Some RTL nodes have special annotations associated with them.
If 0, x is not in any alias set, and may alias anything. Otherwise,
x can only alias
MEMs in a conflicting alias set. This value
is set in a language-dependent manner in the front-end, and should not be
altered in the back-end. In some front-ends, these numbers may correspond
in some way to types, or other language-level entities, but they need not,
and the back-end makes no such assumptions.
These set numbers are tested with
If this register is known to hold the value of some user-level
declaration, this is that tree node. It may also be a
COMPONENT_REF, in which case this is some field reference,
TREE_OPERAND (x, 0) contains the declaration,
COMPONENT_REF, or null if there is no compile-time
object associated with the reference.
True if the offset of the memory reference from
MEM_EXPR is known.
‘MEM_OFFSET (x)’ provides the offset if so.
The offset from the start of
MEM_EXPR. The value is only valid if
‘MEM_OFFSET_KNOWN_P (x)’ is true.
True if the size of the memory reference is known. ‘MEM_SIZE (x)’ provides its size if so.
The size in bytes of the memory reference.
This is mostly relevant for
BLKmode references as otherwise
the size is implied by the mode. The value is only valid if
‘MEM_SIZE_KNOWN_P (x)’ is true.
The known alignment in bits of the memory reference.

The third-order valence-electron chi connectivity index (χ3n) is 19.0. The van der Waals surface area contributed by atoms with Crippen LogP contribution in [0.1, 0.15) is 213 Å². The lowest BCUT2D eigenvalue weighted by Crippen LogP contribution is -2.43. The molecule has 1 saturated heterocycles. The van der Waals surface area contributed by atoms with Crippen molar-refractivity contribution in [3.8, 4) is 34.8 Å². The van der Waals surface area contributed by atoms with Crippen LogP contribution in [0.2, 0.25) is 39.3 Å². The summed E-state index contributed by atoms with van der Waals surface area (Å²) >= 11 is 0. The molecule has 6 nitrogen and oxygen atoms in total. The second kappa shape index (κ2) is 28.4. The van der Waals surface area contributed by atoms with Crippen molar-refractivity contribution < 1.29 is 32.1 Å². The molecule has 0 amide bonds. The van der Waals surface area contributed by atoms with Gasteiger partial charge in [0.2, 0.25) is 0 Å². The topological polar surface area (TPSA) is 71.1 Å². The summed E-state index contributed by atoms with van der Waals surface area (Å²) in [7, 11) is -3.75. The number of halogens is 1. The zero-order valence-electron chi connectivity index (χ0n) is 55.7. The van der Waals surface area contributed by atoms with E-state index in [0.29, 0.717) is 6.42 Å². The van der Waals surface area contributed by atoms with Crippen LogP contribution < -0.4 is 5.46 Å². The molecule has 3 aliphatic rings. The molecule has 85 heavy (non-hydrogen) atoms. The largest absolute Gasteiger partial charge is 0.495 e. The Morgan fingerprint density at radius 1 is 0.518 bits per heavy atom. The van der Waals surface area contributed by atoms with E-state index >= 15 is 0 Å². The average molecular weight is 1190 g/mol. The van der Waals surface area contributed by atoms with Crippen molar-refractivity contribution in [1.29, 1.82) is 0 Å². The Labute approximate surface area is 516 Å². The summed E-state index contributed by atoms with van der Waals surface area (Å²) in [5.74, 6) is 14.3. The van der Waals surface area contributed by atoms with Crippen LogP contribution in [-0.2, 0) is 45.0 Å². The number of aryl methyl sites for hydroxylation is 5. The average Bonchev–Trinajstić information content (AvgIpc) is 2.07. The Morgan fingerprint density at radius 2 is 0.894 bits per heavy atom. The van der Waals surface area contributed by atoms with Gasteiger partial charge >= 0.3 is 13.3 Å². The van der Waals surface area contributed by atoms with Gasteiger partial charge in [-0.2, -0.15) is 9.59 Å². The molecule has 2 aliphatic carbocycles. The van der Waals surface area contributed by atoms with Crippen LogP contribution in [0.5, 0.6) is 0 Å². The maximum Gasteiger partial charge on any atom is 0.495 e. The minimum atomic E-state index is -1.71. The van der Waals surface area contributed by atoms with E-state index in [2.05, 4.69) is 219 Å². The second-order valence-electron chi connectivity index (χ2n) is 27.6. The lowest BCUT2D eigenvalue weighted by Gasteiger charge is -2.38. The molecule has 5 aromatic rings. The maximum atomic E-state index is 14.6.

The address space of the memory reference. This will commonly be zero for the generic address space.
This field holds the number the register “originally” had; for a pseudo register turned into a hard reg this will hold the old pseudo register number.
If this register is known to hold the value of some user-level declaration, this is that tree node.
If this register is known to hold the value of some user-level declaration, this is the offset into that logical storage.
symbol_ref x was created for a
FUNCTION_DECL, that tree is recorded here. If this value is
null, then x was created by back end code generation routines,
and there is no associated front end symbol table entry.
SYMBOL_REF_DECL may also point to a tree of class
that is, some sort of constant. In this case, the
is an entry in the per-file constant pool; again, there is no associated
front end symbol table entry.
If ‘CONSTANT_POOL_ADDRESS_P (x)’ is true, this is the constant pool entry for x. It is null otherwise.
A field of opaque type used to store
symbol_ref, this is used to communicate various predicates
about the symbol. Some of these are common enough to be computed by
common code, some are specific to the target. The common bits are:
Set if the symbol refers to a function.
Set if the symbol is local to this “module”.
Set if this symbol is not defined in this translation unit.
Note that this is not the inverse of
Set if the symbol is located in the small data section.
This is a multi-bit field accessor that returns the
to be used for a thread-local storage symbol. It returns zero for
Set if the symbol has
Set if the symbol is used as a section anchor. “Section anchors”
are symbols that have a known position within an
and that can be used to access nearby members of that block.
They are used to implement -fsection-anchors.
If this flag is set, then
SYMBOL_FLAG_HAS_BLOCK_INFO will be too.
Bits beginning with
SYMBOL_FLAG_MACH_DEP are available for
the target’s use.
If ‘SYMBOL_REF_HAS_BLOCK_INFO_P (x)’, this is the
‘object_block’ structure to which the symbol belongs,
NULL if it has not been assigned a block.
If ‘SYMBOL_REF_HAS_BLOCK_INFO_P (x)’, this is the offset of x from the first object in ‘SYMBOL_REF_BLOCK (x)’. The value is negative if x has not yet been assigned to a block, or it has not been given an offset within that block.